During the past 3 to 4 years, however, nothing has been “traditional”.

The economic meltdowns of late 2008 unleashed a real estate collapse in the U.S. which, within a year, had afflicted all regions, globally.

Secondary home/discretionary regions were the most sorely afflicted…no one has to buy a second or third home, or retire in any particular timeframe, or buy a recreational/retreat property…it’s all by choice. Globally, secondary home markets saw little to no action, between 2009 & late 2011…appraisers noted that prices reduced around 35%, in our island region, between mid-2007 & late 2011.

At the same time, the local Chamber’s gathering of tourist information noted that tourism on the island was down by around 40%, in past two years (2010 & 2011).


Since tourism is the usual first entry pointer to the islands, it’s easy to understand that a real estate purchase is usually generated by a tourist visitor falling in love with the area and then deciding to buy a property to enjoy.

No visitor…so no follow-up real estate buy…& then no hiring of an architect or designer, no work for a contractor, an electrician, a plumber, an excavator to create a driveway/prep a site, a back hoe to prep for a septic system or a landscape plan…then there are the painters, interior designers, furnishing providers, appliance providers, flooring installers…etc. etc. etc.

What about restaurants, galleries, banks, insurance agencies, gas stations, car maintenance, schools, grocery stores, accomodation providers, clothing outlets…basically, a community’s lifestyle! All were affected, in the end, by the faltering of tourism between 2009 & 2011, and thus the corresponding lack of sales in real estate offerings.

Realtors truly do start the train of a community’s business health!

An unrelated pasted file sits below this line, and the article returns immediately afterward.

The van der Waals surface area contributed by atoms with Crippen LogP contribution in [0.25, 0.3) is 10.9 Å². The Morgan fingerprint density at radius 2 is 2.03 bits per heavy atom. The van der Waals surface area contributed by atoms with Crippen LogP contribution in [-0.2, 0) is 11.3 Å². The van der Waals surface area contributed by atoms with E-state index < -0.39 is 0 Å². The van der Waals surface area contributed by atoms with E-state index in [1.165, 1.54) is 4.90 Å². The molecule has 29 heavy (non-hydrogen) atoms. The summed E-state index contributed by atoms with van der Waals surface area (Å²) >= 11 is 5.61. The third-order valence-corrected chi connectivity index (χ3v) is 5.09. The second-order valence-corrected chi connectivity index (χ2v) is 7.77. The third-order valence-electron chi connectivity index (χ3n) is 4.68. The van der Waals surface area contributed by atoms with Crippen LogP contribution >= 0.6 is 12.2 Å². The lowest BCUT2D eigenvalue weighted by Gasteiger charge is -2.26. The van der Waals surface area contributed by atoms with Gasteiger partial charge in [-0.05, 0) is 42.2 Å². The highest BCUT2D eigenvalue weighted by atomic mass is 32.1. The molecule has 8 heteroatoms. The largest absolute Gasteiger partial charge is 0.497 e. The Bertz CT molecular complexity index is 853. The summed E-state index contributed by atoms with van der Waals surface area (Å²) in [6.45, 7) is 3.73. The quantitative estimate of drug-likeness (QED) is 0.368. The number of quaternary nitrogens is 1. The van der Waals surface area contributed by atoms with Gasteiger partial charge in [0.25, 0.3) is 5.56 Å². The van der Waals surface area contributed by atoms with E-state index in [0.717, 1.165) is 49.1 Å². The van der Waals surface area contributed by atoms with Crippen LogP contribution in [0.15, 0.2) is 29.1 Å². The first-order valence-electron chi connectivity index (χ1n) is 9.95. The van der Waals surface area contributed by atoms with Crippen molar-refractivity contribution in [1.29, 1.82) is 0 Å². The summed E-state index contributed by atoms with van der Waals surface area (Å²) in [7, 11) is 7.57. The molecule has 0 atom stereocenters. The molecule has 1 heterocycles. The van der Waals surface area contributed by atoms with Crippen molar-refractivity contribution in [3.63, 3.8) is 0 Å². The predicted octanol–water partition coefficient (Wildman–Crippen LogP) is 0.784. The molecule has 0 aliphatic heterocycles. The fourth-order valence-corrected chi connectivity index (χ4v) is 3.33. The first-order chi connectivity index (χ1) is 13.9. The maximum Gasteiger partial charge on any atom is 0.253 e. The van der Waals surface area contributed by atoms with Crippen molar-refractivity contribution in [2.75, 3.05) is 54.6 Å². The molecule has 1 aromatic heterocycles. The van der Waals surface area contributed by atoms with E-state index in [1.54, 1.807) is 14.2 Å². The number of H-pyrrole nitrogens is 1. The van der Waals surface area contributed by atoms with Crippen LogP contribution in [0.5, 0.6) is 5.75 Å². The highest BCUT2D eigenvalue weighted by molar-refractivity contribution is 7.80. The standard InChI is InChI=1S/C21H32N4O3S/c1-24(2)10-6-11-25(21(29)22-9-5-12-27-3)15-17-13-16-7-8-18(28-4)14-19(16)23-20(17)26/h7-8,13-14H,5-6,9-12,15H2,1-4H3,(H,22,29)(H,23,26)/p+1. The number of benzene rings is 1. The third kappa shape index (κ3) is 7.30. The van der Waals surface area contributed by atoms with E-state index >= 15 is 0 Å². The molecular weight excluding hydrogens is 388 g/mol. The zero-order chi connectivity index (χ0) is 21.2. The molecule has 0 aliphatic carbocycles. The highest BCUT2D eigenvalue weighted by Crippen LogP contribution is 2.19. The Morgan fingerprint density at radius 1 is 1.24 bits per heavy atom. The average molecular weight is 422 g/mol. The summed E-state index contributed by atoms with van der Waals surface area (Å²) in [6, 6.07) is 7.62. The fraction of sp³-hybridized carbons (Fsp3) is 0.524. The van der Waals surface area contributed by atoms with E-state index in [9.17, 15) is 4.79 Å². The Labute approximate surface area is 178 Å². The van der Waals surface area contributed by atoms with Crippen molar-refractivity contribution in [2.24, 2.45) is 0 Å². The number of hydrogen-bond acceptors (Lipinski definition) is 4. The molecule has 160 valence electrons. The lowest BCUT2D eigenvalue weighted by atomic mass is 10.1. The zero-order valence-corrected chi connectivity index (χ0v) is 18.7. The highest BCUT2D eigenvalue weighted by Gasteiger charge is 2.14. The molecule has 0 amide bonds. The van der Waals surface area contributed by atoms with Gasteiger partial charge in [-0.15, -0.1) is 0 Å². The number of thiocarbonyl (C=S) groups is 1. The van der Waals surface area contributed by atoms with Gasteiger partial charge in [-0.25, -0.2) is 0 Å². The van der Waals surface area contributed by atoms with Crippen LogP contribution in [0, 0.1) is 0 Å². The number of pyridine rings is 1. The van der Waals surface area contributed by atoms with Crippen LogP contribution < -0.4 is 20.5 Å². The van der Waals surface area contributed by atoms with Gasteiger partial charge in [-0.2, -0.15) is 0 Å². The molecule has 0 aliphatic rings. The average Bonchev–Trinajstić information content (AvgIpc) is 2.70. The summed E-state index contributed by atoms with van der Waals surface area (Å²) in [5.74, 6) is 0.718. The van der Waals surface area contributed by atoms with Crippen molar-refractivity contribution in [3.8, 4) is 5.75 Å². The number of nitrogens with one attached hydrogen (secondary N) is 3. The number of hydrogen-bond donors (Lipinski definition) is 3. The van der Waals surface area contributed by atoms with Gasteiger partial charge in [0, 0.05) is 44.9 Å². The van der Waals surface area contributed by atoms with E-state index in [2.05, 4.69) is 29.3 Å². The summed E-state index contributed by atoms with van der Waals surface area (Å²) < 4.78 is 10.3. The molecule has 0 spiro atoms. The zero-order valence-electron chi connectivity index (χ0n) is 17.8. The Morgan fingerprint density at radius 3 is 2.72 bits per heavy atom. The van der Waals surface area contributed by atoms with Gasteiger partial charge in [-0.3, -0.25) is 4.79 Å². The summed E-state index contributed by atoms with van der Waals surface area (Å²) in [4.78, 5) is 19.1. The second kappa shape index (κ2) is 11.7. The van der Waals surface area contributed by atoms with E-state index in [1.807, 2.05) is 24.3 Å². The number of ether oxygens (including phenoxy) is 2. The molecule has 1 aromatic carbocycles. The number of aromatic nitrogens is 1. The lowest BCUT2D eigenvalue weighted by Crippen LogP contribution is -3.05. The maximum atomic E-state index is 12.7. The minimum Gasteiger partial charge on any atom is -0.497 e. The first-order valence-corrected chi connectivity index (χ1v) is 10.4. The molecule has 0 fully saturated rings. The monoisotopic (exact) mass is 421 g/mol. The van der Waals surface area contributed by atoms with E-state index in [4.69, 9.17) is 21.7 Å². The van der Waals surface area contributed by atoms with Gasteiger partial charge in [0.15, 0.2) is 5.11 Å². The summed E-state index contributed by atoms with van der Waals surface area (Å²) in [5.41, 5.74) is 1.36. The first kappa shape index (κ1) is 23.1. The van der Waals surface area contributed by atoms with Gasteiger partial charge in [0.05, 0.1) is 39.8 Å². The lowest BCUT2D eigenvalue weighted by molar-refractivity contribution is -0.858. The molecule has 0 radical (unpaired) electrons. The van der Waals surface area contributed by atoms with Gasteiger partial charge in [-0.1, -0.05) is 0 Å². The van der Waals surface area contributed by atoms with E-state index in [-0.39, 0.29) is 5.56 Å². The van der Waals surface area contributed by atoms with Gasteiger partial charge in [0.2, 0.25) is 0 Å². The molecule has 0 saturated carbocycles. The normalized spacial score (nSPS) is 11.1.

2012 has seen a resurgence in sales volume in the entry level residential category, with some few sales in upper tier priced properties also lately beginning to sell.

In spite of dramatic price reductions en route, most sales still see a further reduction at the point of the offer. The buyer, at this moment in time, is still in control of the sales process. As inventory thins, prices will solidify…even multiple offers will be possible.

Markets are not static

Markets are not static items…they flow between the extremes of a sellers and a buyers market. We may be going into year 8 of an 8 to 10 year cycle, which promises stronger sales & more stable pricing…the downturn of late 2008 to early 2012 should have erased, perhaps by this time next year. No crystal balls, so only best guesstimates in play!

Secondary home markets, unlike city/primary residence areas, are driven by buyer activity. Buyers are back this year, even if it’s mainly only been active in the entry level residential segment. Good news, indeed. Sales in upper tier residential options are beginning to emerge. To date, undeveloped land sales remain inactive. No interest in commercial options yet, either.

The media is reporting downturns in real estate sales/prices in both Victoria and in Vancouver. These are primary residence/city markets. The pattern in the Gulf Islands/on Vancouver Island is a secondary home rhythm. Nevertheless, no area or market trend is untouched by another…an outcome of the Internet is the blurring of such divisions.

Uncertainty remains, and this may continue to impede strong action in all secondary home areas…purchases there, remember, are by choice.

Worry about societal outcomes, though, can also encourage action…safe haven investing is a real thing. That may result in much stronger sales.

Beginning of October

So, we arrive at the beginning of October with mixed messages. Price reductions continue to flow in from all local realty companies, in an effort to jumpstart action. Sellers of upper tier priced properties, many needing updating, who have been listed for 3+ years, take very low offers when they are presented, & yet step-in ready, almost new homes, up to 2 million, find buyers, & often sell close to their list price. Undeveloped land remains quiet.

So…sounds like everything is on the table, & price points of what is selling continue to slowly increase. A market slowly upticking? I think so. It appears that 2013 may be the year of renewal in real estate markets.

Meantime, this still evident buyers market, plus low interest rates, do encourage a thoughtful purchaser to consider buying a Gulf Islands/Salt Spring Island property opportunity “now”.

Soft temperate micro-climate, scenic beauty, rich cultural opportunities, good schools, easy access to major centres, hospital & health services on Salt Spring…it’s a plum!

How may I help you to buy your special Salt Spring Island or Gulf Islands property?